FILE - In this June 6, 2017, file photo, a reporter holds up an example of the amount of fentanyl that can be deadly after a news conference about deaths from fentanyl exposure, at DEA Headquarters in Arlington, Va. (AP Photo/Jacquelyn Martin, File)

FILE - In this June 6, 2017, file photo, a reporter holds up an example of the amount of fentanyl that can be deadly after a news conference about deaths from fentanyl exposure, at DEA Headquarters in Arlington, Va. (AP Photo/Jacquelyn Martin, File)

Fatal overdoses down by 33% in B.C., but carfentanil deaths continue to spike

Carfentanil, an illicit drug more powerful than fentanyl, causing more deaths than ever

Overdose deaths are continuing to decrease at promising rates in B.C. but five people are still dying every two days due to a toxic drug supply.

There were 690 drug deaths between January and August, according to data released by the BC Coroners Service Wednesday, marking a 33 per cent drop in drug-related fatalities in the first eight months of 2019 compared to last year. A reported 1,037 people died from illicit drugs within the same time period last year and 1,083 people in 2017.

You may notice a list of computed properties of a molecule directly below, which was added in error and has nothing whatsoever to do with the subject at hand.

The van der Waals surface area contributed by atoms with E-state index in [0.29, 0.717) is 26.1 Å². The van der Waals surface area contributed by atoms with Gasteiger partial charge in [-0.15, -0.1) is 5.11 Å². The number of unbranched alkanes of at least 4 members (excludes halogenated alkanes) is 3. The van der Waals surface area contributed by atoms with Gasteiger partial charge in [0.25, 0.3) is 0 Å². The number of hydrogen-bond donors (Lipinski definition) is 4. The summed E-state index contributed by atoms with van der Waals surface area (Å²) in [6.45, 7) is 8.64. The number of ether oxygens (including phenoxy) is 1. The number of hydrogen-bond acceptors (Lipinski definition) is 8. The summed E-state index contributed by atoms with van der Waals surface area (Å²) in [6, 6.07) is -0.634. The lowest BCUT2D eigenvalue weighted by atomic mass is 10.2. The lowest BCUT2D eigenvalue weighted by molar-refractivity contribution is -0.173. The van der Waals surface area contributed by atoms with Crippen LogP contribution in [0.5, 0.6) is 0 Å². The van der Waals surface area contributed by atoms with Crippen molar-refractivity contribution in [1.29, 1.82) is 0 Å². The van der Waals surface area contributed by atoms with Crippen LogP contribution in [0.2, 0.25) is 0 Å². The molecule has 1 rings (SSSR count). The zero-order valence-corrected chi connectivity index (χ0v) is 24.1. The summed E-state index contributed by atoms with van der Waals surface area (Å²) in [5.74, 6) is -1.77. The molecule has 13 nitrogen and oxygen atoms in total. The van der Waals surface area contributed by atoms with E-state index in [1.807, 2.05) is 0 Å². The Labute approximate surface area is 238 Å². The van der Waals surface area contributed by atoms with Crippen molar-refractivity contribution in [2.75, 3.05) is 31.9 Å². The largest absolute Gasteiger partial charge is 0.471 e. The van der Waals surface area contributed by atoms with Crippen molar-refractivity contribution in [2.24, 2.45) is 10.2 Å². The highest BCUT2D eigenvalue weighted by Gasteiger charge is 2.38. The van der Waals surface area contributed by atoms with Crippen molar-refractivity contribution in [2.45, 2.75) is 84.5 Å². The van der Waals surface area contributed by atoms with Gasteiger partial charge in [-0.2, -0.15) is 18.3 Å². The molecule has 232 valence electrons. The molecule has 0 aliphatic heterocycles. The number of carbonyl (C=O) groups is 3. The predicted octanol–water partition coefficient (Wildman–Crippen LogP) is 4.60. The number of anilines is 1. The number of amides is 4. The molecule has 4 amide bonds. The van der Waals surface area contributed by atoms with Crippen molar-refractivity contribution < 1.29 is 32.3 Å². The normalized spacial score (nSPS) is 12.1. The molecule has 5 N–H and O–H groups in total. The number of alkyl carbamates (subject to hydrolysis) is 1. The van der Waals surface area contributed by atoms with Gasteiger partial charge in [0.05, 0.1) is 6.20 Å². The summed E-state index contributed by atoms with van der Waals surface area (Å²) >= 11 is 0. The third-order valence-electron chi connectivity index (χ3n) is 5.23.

Seventy-nine deaths were drug related in August, marking a general decline month-over-month since January.

ALSO READ: ‘A balanced view’: How to talk to kids about B.C.’s overdose crisis

READ MORE: Sell regulated heroin to curb B.C.’s overdose problem

Despite the reprieve in the ongoing overdose crisis, street-level fentanyl remains a prominent cause of overdose deaths and has been detected in 85 per cent of all toxicity reports.

Illicit carfentanil, a drug 100 times more powerful than fentanyl and used to sedate large animals, has been detected in 119 fatal overdoses – a 240 per cent spike from the 35 deaths seen last year.

By local area, the highest rates of illicit drug deaths are in the small communities of Princeton, Grand Forks and Hope. The lions share of these kinds of deaths remain in Vancouver, Surrey and Victoria.

READ MORE: Carfentanil, an opioid more toxic than fentanyl, linked to more deaths in B.C.